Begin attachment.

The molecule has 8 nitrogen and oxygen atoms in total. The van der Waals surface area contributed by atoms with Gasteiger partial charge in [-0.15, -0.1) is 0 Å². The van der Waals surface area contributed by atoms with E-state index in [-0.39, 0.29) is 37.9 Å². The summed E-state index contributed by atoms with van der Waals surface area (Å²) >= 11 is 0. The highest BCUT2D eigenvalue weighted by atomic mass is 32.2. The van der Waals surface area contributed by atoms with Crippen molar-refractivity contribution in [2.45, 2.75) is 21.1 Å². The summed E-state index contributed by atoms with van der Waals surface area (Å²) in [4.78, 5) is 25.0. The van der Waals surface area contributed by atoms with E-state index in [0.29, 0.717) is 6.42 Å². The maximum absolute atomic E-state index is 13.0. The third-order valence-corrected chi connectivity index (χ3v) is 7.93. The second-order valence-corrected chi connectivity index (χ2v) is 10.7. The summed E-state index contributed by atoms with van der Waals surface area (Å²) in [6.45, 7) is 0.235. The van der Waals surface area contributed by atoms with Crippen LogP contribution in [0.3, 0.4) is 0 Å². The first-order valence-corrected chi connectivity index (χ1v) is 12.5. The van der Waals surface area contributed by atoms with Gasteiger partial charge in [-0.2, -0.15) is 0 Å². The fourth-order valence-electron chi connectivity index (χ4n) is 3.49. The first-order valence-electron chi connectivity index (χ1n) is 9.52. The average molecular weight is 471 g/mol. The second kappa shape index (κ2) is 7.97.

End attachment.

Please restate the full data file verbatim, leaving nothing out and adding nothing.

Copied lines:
The molecule has 8 nitrogen and oxygen atoms in total. The van der Waals surface area contributed by atoms with Gasteiger partial charge in [-0.15, -0.1) is 0 Å². The van der Waals surface area contributed by atoms with E-state index in [-0.39, 0.29) is 37.9 Å². The summed E-state index contributed by atoms with van der Waals surface area (Å²) >= 11 is 0. The highest BCUT2D eigenvalue weighted by atomic mass is 32.2. The van der Waals surface area contributed by atoms with Crippen molar-refractivity contribution in [2.45, 2.75) is 21.1 Å². The summed E-state index contributed by atoms with van der Waals surface area (Å²) in [4.78, 5) is 25.0. The van der Waals surface area contributed by atoms with E-state index in [0.29, 0.717) is 6.42 Å². The maximum absolute atomic E-state index is 13.0. The third-order valence-corrected chi connectivity index (χ3v) is 7.93. The second-order valence-corrected chi connectivity index (χ2v) is 10.7. The summed E-state index contributed by atoms with van der Waals surface area (Å²) in [6.45, 7) is 0.235. The van der Waals surface area contributed by atoms with Crippen LogP contribution in [0.3, 0.4) is 0 Å². The first-order valence-corrected chi connectivity index (χ1v) is 12.5. The van der Waals surface area contributed by atoms with Gasteiger partial charge in [-0.2, -0.15) is 0 Å². The fourth-order valence-electron chi connectivity index (χ4n) is 3.49. The first-order valence-electron chi connectivity index (χ1n) is 9.52. The average molecular weight is 471 g/mol. The second kappa shape index (κ2) is 7.97.